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Chapter 4 : In Situ Monitoring of Bacterial Presence and Activity
Category: Clinical Microbiology; Bacterial Pathogenesis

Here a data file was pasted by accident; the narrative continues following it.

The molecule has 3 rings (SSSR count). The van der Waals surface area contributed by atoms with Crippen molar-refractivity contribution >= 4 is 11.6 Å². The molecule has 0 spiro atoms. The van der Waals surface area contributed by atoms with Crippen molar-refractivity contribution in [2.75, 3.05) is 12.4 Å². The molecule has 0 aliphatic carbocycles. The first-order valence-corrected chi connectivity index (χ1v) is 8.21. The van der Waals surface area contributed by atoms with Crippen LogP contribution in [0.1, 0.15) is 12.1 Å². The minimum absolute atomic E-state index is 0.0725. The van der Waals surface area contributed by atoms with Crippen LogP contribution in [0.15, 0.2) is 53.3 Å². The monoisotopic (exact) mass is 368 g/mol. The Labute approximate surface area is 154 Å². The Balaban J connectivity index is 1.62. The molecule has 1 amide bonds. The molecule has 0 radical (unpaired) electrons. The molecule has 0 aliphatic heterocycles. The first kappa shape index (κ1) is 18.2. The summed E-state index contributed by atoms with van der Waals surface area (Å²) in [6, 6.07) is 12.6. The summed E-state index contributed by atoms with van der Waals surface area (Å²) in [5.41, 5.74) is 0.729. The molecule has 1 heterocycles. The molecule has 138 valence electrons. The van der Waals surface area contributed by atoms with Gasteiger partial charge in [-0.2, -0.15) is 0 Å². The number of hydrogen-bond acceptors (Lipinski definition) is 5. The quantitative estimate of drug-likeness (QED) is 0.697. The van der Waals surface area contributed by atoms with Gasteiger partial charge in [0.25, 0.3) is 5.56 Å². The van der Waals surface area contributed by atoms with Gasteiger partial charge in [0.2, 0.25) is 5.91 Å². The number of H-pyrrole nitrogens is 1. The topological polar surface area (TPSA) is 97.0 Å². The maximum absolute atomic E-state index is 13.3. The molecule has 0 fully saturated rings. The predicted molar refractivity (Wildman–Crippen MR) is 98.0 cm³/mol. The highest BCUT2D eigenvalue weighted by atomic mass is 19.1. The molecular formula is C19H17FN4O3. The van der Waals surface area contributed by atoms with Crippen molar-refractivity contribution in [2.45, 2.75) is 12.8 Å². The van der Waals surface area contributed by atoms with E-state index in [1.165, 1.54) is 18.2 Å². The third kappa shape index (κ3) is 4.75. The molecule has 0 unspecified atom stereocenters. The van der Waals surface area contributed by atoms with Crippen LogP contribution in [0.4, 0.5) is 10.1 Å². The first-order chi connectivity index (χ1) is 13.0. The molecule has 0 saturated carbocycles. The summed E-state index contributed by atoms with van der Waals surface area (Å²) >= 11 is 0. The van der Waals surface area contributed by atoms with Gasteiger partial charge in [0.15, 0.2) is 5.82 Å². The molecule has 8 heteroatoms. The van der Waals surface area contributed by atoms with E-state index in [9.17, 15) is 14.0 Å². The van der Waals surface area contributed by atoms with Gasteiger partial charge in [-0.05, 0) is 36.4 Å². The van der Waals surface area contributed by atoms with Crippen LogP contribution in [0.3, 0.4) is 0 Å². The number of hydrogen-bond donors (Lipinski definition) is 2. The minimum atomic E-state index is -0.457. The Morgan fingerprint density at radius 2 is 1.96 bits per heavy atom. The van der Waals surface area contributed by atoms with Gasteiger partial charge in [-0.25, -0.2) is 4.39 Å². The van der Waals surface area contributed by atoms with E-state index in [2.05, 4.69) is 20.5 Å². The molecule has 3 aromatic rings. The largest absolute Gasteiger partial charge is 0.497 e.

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The transfer of molecular biology methods and concepts to environmental microbiology and microbial ecology has provided new insights into microbial complexity and activity in many different types of natural settings, and the rapidly expanding genomic databases have further accelerated the development. Comparative genomics, meta-genomes, techniques for in situ metabolic activity monitoring, and DNA chips for rapid identification of hundreds of species as well as for transcriptomic investigations are tools which have recently been added to those of fluorescent in situ hybridization (FISH) and reporter gene techniques. This chapter reviews the application of some of these in situ methods and tools in the context of mucosal colonization, after which one specific example—monitoring of quorum sensing-based cell-cell communication in colonized lungs of cystic fibrosis (CF) animal models. The first fluorescent protein to be useful as a tool for gene expression was the green fluorescent protein (GFP) from the jellyfish Aequorea victoria. The last 10 years of development of new molecular tools for microscopic investigations, along with the rapid development and dispersal of advanced fluorescence microscopy methods, have resulted in greatly improved techniques for studies of microbial performance in very complex settings, including those found in connection with both commensal and pathogenic bacteria in animals and even human patients.